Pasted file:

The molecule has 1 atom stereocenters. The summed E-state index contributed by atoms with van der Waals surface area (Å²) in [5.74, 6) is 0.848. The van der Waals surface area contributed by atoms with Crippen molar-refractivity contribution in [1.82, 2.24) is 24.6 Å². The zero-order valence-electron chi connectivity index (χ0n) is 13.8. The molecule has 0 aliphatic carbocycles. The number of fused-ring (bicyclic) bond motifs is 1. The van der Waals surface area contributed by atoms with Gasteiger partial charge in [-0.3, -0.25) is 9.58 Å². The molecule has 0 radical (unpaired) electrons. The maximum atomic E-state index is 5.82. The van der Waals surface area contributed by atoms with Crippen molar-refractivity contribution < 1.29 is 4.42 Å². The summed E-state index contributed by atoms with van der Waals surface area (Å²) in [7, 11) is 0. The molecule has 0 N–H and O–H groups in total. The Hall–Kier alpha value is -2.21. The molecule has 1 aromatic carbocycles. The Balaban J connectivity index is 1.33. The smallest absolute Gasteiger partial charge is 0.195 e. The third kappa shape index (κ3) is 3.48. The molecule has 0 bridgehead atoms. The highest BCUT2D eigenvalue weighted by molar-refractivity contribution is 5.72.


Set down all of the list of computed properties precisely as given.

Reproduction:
The molecule has 1 atom stereocenters. The summed E-state index contributed by atoms with van der Waals surface area (Å²) in [5.74, 6) is 0.848. The van der Waals surface area contributed by atoms with Crippen molar-refractivity contribution in [1.82, 2.24) is 24.6 Å². The zero-order valence-electron chi connectivity index (χ0n) is 13.8. The molecule has 0 aliphatic carbocycles. The number of fused-ring (bicyclic) bond motifs is 1. The van der Waals surface area contributed by atoms with Gasteiger partial charge in [-0.3, -0.25) is 9.58 Å². The molecule has 0 radical (unpaired) electrons. The maximum atomic E-state index is 5.82. The van der Waals surface area contributed by atoms with Crippen molar-refractivity contribution < 1.29 is 4.42 Å². The summed E-state index contributed by atoms with van der Waals surface area (Å²) in [7, 11) is 0. The molecule has 0 N–H and O–H groups in total. The Hall–Kier alpha value is -2.21. The molecule has 1 aromatic carbocycles. The Balaban J connectivity index is 1.33. The smallest absolute Gasteiger partial charge is 0.195 e. The third kappa shape index (κ3) is 3.48. The molecule has 0 bridgehead atoms. The highest BCUT2D eigenvalue weighted by molar-refractivity contribution is 5.72.